Intereting Posts

Problem with Abel summation
Matrix is either null or similar to the elementary matrix $E_{2,1}$
Calculating $\oint_{L} \frac{xdy – ydx}{x^2 + y^2}$
If $B$ is a maximal linearly independent set in $V$ then $B$ is a basis for $V$
Is there a characteristic property of quotient maps for smooth maps?
What is the mathematical significance of Penrose tiles?
Uniqueness of curve of minimal length in a closed $X\subset \mathbb R^2$
Indian claims finding new cube root formula
Does a closed form for this specific integer sequence exist?
Let $E$ be a Banach space, prove that the sum of two closed subspaces is closed if one is finite dimensional
Verify the identity: $\tan^{-1} x +\tan^{-1} (1/x) = \pi /2$
If $S \times \Bbb{R}^k$ is homeomorphic to $T \times \Bbb{R}^k$ and $S$ is compact, can we conclude that $T$ is compact?
Show that ${n \choose k}\leq n^k$
Is there a General Formula for the Transition Matrix from Products of Elementary Symmetric Polynomials to Monomial Symmetric Functions?
why is the definition of the determinant so weird?

What’s the “shortest path” to Tychonoff’s theorem (the product of compact spaces is compact)?

Of course, I don’t expect that anyone will spell this out. I’m just looking for a sketch of the main stages along the way. I can then “connect the dots”.

By “shortest path” I mean the quickest, most direct path to a proof of Tychonoff’s theorem for someone who knows the basics of set theory (unions, intersections, complements, Cartesian products, projections), knows what a topology is (open and closed sets, bases, and subbases), and has the requisite mathematical acumen.

- For two disjoint compact subsets $A$ and $B$ of a metric space $(X,d)$ show that $d(A,B)>0.$
- Is a compact simplicial complex necessarily finite?
- Path-connected implies continuous?
- Prove that $ S=\{0\}\cup\left(\bigcup_{n=0}^{\infty} \{\frac{1}{n}\}\right)$ is a compact set in $\mathbb{R}$.
- closed bounded subset in metric space not compact
- Topological properties of symmetric positive definite matrices

I have looked at various textbooks on general topology for this, but in all of them Tychonoff’s theorem is positioned as a pinnacle of sorts, and I even get the impression that the authors use the “long march” towards this theorem as an expository device to introduce a lot of machinery, much of which gets used, of course, in the theorem’s eventual proof. I’m hoping that a more direct proof is possible if one doesn’t have such an agenda.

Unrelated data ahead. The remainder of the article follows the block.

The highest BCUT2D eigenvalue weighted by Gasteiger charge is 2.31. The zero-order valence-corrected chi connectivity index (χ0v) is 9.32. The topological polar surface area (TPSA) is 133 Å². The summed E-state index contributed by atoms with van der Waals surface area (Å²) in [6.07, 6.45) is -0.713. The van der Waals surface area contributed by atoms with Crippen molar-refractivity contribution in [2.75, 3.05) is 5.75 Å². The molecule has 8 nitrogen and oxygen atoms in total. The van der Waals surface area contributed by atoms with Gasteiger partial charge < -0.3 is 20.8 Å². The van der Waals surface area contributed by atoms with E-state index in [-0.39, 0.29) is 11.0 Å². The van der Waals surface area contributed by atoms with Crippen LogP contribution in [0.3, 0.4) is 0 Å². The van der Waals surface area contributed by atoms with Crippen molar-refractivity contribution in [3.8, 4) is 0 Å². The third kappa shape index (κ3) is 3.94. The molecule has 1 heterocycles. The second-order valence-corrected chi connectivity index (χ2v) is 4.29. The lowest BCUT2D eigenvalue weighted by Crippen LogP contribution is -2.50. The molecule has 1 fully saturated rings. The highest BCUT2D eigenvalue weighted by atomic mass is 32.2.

- $S^3$ $\cong$ $D^2\times S^1\bigsqcup_{S^1\times S^1} S^1\times D^2$?
- Prove that $f$ has a fixed point .
- Notions of equivalent metrics
- Is Max (R) a Hausdorff space?
- From injective map to continuous map
- Topology on the space of paths
- Can anybody recommend me a topology textbook?
- $S=\{(n,{1\over n}):n\in\mathbb{N}\}$ is closed in $X$?
- Prob. 5, Sec. 27 in Munkres' TOPOLOGY, 2nd ed: Every compact Hausdorff space is a Baire space
- Braid groups and the fundamental group of the configuration space of $n$ points

For someone who has not previously been exposed to filters, probably the shortest path is by way of the Alexander subbase theorem; the link gives both a fairly complete sketch of the proof of this theorem and the very easy proof from it of the Tikhonov product theorem.

**My test about how nice is a proof is: can I teach it to somebody just while standing in the queue at the canteen, on into subway car?**

The one I like the most is the proof via ultrafilters. You only have to state the compactness of a topological space in terms of ultrafilters, which is easily obtained by the definition via open coverings.

X is compact if and only if every ultrafilter is convergent.

Then one observes that

1 **any image of an ultrafilter is an ultrafilter (in particular, any projection from a product space)**

2 **any filter in the product space converges if and only if all its projections converge .**

You really only need a few definitions and a few natural properties.

I very much like sequences as main tools in metric spaces. I thus like nets as main tools in topology. The American Mathematical Monthly published Paul R. Chernoff’s “A Simple Proof of Tychonoff’s Theorem Via Nets” (jstor). In less than two pages the basic ingredients are presented and the theorem proved.

I just scanned for you two sheets (1, 2)

of a small book “Combinatorics of Numbers” by Ihor Protasov.

Here you can go from the definition of a topological space to the proof of Tychonov Theorem. The proof is based on the notion of an ultrafilter.

My favourite one is the one which uses the fact that: *A space is compact if every net has convergent subnet* – If you feel comfortable with nets, try the proof suggested by Ittay Weiss.

Otherwise, the standard proof which uses Zorn’s Lemma for a maximal cover without finite subcover is not that bad after all.

- Is the countable sum of a set of measurable functions also measurable?
- Integration by Parts Question: Integrate $x^3e^x$
- Is a function defined at a single point continuous?
- basic differential forms
- Meaning of the Axiom of regularity (foundation)
- Inhomogeneous 2nd-order linear differential equation
- Elementary approach to proving that a group of order 9 is Abelian
- Understanding the definition of completeness of formal theorys(and Godel's famous theorem)
- Why are duals in a rigid/autonomous category unique up to unique isomorphism?
- What exactly is a probability measure in simple words?
- Did Albert Einstein contribute to math?
- The existence of analytical branch of the logarithm of a holomorphic function
- Primes of the form $x^2+ny^2$
- How to show that the norm of a fractional ideal is well-defined?
- Find max: $\frac{a}{b+2a}+\frac{b}{c+2b}+\frac{c}{a+2c}$